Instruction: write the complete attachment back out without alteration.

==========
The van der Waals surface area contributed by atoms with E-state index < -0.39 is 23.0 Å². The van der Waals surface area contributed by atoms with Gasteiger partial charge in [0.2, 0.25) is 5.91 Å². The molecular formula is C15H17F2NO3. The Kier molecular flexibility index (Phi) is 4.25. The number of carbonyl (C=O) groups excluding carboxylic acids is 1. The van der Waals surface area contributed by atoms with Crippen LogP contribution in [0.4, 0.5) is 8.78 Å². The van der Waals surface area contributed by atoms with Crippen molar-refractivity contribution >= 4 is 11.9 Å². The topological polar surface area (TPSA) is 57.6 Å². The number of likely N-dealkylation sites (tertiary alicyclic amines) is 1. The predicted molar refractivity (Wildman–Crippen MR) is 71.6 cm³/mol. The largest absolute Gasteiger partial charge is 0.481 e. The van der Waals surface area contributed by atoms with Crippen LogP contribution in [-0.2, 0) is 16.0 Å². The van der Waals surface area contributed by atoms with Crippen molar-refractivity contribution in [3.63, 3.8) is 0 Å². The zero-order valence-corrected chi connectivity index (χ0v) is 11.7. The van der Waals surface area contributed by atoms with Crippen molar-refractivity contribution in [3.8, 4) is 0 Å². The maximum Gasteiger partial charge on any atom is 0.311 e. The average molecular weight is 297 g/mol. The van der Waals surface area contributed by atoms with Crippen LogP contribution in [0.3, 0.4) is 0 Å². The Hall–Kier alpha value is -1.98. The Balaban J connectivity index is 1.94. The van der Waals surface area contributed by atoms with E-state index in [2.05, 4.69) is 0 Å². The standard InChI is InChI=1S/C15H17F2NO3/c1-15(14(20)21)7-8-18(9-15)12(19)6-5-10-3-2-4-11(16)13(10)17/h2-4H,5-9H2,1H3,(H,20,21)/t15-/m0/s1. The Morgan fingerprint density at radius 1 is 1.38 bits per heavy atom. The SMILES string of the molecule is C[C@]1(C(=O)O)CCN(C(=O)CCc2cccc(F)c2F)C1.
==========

The van der Waals surface area contributed by atoms with E-state index < -0.39 is 23.0 Å². The van der Waals surface area contributed by atoms with Gasteiger partial charge in [0.2, 0.25) is 5.91 Å². The molecular formula is C15H17F2NO3. The Kier molecular flexibility index (Phi) is 4.25. The number of carbonyl (C=O) groups excluding carboxylic acids is 1. The van der Waals surface area contributed by atoms with Crippen LogP contribution in [0.4, 0.5) is 8.78 Å². The van der Waals surface area contributed by atoms with Crippen molar-refractivity contribution >= 4 is 11.9 Å². The topological polar surface area (TPSA) is 57.6 Å². The number of likely N-dealkylation sites (tertiary alicyclic amines) is 1. The predicted molar refractivity (Wildman–Crippen MR) is 71.6 cm³/mol. The largest absolute Gasteiger partial charge is 0.481 e. The van der Waals surface area contributed by atoms with Crippen LogP contribution in [-0.2, 0) is 16.0 Å². The van der Waals surface area contributed by atoms with Crippen molar-refractivity contribution in [3.63, 3.8) is 0 Å². The zero-order valence-corrected chi connectivity index (χ0v) is 11.7. The van der Waals surface area contributed by atoms with Crippen molar-refractivity contribution in [3.8, 4) is 0 Å². The maximum Gasteiger partial charge on any atom is 0.311 e. The average molecular weight is 297 g/mol. The van der Waals surface area contributed by atoms with Crippen LogP contribution in [0.3, 0.4) is 0 Å². The Hall–Kier alpha value is -1.98. The Balaban J connectivity index is 1.94. The van der Waals surface area contributed by atoms with E-state index in [2.05, 4.69) is 0 Å². The standard InChI is InChI=1S/C15H17F2NO3/c1-15(14(20)21)7-8-18(9-15)12(19)6-5-10-3-2-4-11(16)13(10)17/h2-4H,5-9H2,1H3,(H,20,21)/t15-/m0/s1. The Morgan fingerprint density at radius 1 is 1.38 bits per heavy atom. The SMILES string of the molecule is C[C@]1(C(=O)O)CCN(C(=O)CCc2cccc(F)c2F)C1.